Research Explores Novice Teachers’ Memories and Stories
The memories of novice teachers and stories of their mentors during teaching practice experiences were explored by Ms Rakheeba Bux who graduated with a Bachelor of Education (Honours) degree summa cum laude.
‘After completing the “Mentoring in Schools” module, I learned that a novice teacher’s professional development could be significantly affected by the type of mentoring support they received during their teaching practice,’ said Bux. ‘My interest grew in understanding this and also how their encounters with their mentors - both positive and negative - play a role in shaping their professional practice.’
She believes that it is fundamental for mentors to understand their influence in a mentee’s professional growth and development. ‘A mentor’s role is far beyond filling in forms as a requirement for assessment purposes.’
In order for novice teacher growth, Bux says there needs to be collaboration between various school stakeholders to provide the teachers with feedback to improve their practical knowledge, thus creating positive memories of mentors and mentoring experiences.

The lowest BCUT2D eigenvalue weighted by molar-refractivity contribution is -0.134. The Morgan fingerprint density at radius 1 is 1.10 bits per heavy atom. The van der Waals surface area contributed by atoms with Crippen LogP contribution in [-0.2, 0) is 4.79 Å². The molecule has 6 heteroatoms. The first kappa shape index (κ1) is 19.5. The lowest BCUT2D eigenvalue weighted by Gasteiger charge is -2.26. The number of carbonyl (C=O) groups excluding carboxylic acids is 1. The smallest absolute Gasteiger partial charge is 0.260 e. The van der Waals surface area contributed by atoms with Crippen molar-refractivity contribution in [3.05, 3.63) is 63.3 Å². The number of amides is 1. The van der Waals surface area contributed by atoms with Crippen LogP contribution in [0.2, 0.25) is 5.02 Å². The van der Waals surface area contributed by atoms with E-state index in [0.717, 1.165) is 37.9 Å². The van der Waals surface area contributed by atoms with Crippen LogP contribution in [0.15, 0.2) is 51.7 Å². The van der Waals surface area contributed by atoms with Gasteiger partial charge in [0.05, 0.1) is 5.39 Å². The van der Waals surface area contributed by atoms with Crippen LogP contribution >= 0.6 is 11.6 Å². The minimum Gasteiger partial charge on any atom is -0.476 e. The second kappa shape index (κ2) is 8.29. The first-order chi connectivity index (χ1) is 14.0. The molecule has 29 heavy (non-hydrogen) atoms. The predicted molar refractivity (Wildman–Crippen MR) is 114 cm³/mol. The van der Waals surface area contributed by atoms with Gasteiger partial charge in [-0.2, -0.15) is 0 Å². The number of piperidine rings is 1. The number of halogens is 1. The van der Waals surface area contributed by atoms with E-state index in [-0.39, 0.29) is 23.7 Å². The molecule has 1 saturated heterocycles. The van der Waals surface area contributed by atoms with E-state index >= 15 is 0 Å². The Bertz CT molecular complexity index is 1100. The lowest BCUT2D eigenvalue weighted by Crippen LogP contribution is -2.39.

‘When we zoom into novice teachers’ experiences of their teaching practice, we understand how important it is for them to receive proper support during their teaching practice because those are the skills and knowledge that they take with them into their classrooms,’ said Bux. ‘By reflecting on memories of being mentored, the positive and negative experiences help shape novice teachers in their everyday practice. The positive memories of being mentored help us learn from the good experiences while the negative memories of being mentored help us to avoid repeating those practices in our classrooms as a teacher or a future mentor.’
Her advice to other students is: ‘Never give up on your dreams - there will be many challenges but the end results are far more rewarding. Every sacrifice you make towards your studies will bring you immense joy once you reach your goal. The sky is the limit and teachers are lifelong learners.’
Bux thanked her family, friends and supervisor, Professor Daisy Pillay, for their support and encouragement.
Said Pillay: ‘As an emerging African teacher-researcher, Rakheeba’s passion for spaces of inquiry outside traditional research fields is promising. I wish her well and every success in her educational journey as a transgressive teacher-researcher.’
Bux is completing her Master’s degree in Education in the Teacher Development Studies Discipline.
Words: Sinoyolo Mahlasela